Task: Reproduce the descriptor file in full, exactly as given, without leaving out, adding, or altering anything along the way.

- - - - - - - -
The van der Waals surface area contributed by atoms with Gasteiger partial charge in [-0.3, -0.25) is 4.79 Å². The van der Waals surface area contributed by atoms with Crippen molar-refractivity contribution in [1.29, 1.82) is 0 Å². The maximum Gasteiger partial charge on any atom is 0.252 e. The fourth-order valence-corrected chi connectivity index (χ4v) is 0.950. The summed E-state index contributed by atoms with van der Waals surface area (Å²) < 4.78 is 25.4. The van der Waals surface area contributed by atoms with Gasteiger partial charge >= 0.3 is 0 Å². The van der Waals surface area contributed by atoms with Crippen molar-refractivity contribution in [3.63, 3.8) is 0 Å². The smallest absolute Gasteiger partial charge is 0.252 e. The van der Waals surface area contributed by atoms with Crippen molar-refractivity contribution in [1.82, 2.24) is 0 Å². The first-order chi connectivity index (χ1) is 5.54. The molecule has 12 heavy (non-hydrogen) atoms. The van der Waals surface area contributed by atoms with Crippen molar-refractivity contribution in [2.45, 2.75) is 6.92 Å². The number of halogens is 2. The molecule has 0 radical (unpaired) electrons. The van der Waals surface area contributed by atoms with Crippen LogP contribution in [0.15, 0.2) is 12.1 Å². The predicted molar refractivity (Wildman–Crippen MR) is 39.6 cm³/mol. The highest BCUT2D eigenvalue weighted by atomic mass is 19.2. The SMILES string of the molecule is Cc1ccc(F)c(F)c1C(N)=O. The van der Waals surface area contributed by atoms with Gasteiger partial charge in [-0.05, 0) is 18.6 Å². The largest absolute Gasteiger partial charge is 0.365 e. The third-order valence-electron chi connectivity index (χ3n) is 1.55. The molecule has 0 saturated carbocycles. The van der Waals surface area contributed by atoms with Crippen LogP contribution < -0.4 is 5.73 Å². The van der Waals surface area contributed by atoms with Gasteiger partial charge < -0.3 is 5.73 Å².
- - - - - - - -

The van der Waals surface area contributed by atoms with Gasteiger partial charge in [-0.3, -0.25) is 4.79 Å². The van der Waals surface area contributed by atoms with Crippen molar-refractivity contribution in [1.29, 1.82) is 0 Å². The maximum Gasteiger partial charge on any atom is 0.252 e. The fourth-order valence-corrected chi connectivity index (χ4v) is 0.950. The summed E-state index contributed by atoms with van der Waals surface area (Å²) < 4.78 is 25.4. The van der Waals surface area contributed by atoms with Gasteiger partial charge >= 0.3 is 0 Å². The van der Waals surface area contributed by atoms with Crippen molar-refractivity contribution in [3.63, 3.8) is 0 Å². The smallest absolute Gasteiger partial charge is 0.252 e. The van der Waals surface area contributed by atoms with Crippen molar-refractivity contribution in [1.82, 2.24) is 0 Å². The first-order chi connectivity index (χ1) is 5.54. The molecule has 12 heavy (non-hydrogen) atoms. The van der Waals surface area contributed by atoms with Crippen molar-refractivity contribution in [2.45, 2.75) is 6.92 Å². The number of halogens is 2. The molecule has 0 radical (unpaired) electrons. The van der Waals surface area contributed by atoms with Crippen LogP contribution in [0.15, 0.2) is 12.1 Å². The predicted molar refractivity (Wildman–Crippen MR) is 39.6 cm³/mol. The highest BCUT2D eigenvalue weighted by atomic mass is 19.2. The SMILES string of the molecule is Cc1ccc(F)c(F)c1C(N)=O. The van der Waals surface area contributed by atoms with Gasteiger partial charge in [-0.05, 0) is 18.6 Å². The largest absolute Gasteiger partial charge is 0.365 e. The third-order valence-electron chi connectivity index (χ3n) is 1.55. The molecule has 0 saturated carbocycles. The van der Waals surface area contributed by atoms with Crippen LogP contribution < -0.4 is 5.73 Å². The van der Waals surface area contributed by atoms with Gasteiger partial charge < -0.3 is 5.73 Å².